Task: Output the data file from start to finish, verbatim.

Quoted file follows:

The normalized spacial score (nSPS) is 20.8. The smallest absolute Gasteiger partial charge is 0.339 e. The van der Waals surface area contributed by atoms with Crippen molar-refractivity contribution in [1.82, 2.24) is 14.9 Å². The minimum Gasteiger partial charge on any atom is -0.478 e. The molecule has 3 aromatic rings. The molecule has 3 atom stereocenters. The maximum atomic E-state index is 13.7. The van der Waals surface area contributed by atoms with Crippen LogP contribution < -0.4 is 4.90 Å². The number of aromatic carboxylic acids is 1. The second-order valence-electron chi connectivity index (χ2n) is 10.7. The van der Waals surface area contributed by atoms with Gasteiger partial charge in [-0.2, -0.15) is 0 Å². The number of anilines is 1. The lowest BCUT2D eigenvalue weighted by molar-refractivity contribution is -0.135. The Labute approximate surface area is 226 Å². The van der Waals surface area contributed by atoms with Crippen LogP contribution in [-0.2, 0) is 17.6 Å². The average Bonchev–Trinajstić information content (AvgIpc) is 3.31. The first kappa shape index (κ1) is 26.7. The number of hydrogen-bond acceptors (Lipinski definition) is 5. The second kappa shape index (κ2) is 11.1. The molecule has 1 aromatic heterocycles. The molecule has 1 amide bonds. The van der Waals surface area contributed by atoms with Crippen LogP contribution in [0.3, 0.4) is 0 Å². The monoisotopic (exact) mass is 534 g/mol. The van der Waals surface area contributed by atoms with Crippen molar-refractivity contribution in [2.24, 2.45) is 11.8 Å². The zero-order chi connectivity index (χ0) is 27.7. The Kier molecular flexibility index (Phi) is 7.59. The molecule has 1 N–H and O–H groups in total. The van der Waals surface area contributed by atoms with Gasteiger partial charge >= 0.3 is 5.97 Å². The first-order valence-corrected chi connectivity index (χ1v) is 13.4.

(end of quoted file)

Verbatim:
The normalized spacial score (nSPS) is 20.8. The smallest absolute Gasteiger partial charge is 0.339 e. The van der Waals surface area contributed by atoms with Crippen molar-refractivity contribution in [1.82, 2.24) is 14.9 Å². The minimum Gasteiger partial charge on any atom is -0.478 e. The molecule has 3 aromatic rings. The molecule has 3 atom stereocenters. The maximum atomic E-state index is 13.7. The van der Waals surface area contributed by atoms with Crippen LogP contribution < -0.4 is 4.90 Å². The number of aromatic carboxylic acids is 1. The second-order valence-electron chi connectivity index (χ2n) is 10.7. The van der Waals surface area contributed by atoms with Gasteiger partial charge in [-0.2, -0.15) is 0 Å². The number of anilines is 1. The lowest BCUT2D eigenvalue weighted by molar-refractivity contribution is -0.135. The Labute approximate surface area is 226 Å². The van der Waals surface area contributed by atoms with Crippen LogP contribution in [-0.2, 0) is 17.6 Å². The average Bonchev–Trinajstić information content (AvgIpc) is 3.31. The first kappa shape index (κ1) is 26.7. The number of hydrogen-bond acceptors (Lipinski definition) is 5. The second kappa shape index (κ2) is 11.1. The molecule has 1 aromatic heterocycles. The molecule has 1 amide bonds. The van der Waals surface area contributed by atoms with Crippen LogP contribution in [0.3, 0.4) is 0 Å². The monoisotopic (exact) mass is 534 g/mol. The van der Waals surface area contributed by atoms with Crippen molar-refractivity contribution in [2.24, 2.45) is 11.8 Å². The zero-order chi connectivity index (χ0) is 27.7. The Kier molecular flexibility index (Phi) is 7.59. The molecule has 1 N–H and O–H groups in total. The van der Waals surface area contributed by atoms with Gasteiger partial charge >= 0.3 is 5.97 Å². The first-order valence-corrected chi connectivity index (χ1v) is 13.4.